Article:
Using the earliest available 19-year tide level observations at North Point (1954 to 1972), Tai Po Kau (1969 to 1987), and Porto Interior (1998 to 2016), the astronomical tide during 22–23 September 1874 at the three tide gauge stations could then be taken as the astronomical tide during 22–23 September 1950, 22–23 September 1969, and 22–23 September 2007, respectively.

Figure 7Time series of the hindcasted astronomical tide and estimated storm tide above the Hong Kong Chart Datum and the estimated storm surge at (a) North Point and (b) Tai Po Kau in Hong Kong from 11:00 on 22 September to 18:00 on 23 September 1874. Time series of the hindcasted astronomical tide and estimated storm tide above the Macao Chart Datum and the estimated storm surge at (c) Porto Interior in Macao from 11:00 on 22 September to 18:00 on 23 September 1874. The estimated storm tide is the sum of the estimated storm surge and the astronomical tide.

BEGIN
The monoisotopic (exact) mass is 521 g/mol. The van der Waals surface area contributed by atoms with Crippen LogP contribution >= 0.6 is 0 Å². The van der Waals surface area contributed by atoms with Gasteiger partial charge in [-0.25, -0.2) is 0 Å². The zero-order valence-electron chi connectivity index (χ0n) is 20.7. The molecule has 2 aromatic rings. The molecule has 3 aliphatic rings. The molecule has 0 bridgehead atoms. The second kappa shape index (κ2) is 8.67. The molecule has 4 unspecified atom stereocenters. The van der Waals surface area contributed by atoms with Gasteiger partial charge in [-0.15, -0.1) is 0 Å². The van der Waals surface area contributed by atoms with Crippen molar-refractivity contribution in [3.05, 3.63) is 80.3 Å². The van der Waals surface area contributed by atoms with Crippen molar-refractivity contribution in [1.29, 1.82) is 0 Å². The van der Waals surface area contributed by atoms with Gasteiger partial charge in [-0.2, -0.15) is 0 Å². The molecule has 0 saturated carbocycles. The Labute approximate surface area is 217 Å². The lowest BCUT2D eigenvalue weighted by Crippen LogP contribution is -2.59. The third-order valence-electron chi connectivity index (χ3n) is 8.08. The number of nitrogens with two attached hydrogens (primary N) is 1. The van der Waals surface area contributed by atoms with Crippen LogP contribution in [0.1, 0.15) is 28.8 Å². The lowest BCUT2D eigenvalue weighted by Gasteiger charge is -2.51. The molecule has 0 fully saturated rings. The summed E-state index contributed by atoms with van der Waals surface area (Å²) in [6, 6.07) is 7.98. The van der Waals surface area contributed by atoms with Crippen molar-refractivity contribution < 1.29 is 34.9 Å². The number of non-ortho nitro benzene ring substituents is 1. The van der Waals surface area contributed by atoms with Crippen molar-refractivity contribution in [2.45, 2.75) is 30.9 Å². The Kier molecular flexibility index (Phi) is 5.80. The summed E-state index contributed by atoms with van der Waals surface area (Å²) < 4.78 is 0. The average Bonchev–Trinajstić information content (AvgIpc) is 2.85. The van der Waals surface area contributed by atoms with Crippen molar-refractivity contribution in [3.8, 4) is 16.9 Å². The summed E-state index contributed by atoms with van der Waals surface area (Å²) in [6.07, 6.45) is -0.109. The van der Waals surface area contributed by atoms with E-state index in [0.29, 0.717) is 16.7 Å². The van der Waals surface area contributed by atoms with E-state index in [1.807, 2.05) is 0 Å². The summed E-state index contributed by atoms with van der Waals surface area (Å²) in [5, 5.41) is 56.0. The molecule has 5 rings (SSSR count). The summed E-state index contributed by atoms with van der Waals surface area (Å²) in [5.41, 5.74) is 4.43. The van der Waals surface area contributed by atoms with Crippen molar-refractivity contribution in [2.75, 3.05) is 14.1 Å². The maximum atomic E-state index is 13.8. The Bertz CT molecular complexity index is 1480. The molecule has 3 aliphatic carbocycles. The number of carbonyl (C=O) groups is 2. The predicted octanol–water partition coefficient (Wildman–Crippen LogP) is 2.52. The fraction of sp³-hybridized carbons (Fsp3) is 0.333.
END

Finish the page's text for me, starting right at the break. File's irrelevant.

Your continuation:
Combining the estimated storm surges and hindcasted astronomical tides, the peak storm tides, which are also shown in Table 5, were estimated to be 4.88 m above the Hong Kong Chart Datum (at 04:10 on 23 September) at North Point, 4.95 m above the Hong Kong Chart Datum (at 04:00 on 23 September) at Tai Po Kau, and 5.37 m above the Macao Chart Datum (at 04:00 on 23 September) at Porto Interior. Figure 7 plots the time series of the hindcasted astronomical tides, estimated storm surges, and storm tides at North Point (Hong Kong), Tai Po Kau (Hong Kong), and Porto Interior (Macao) from 11:00 on 22 September to 18:00 on 23 September 1874.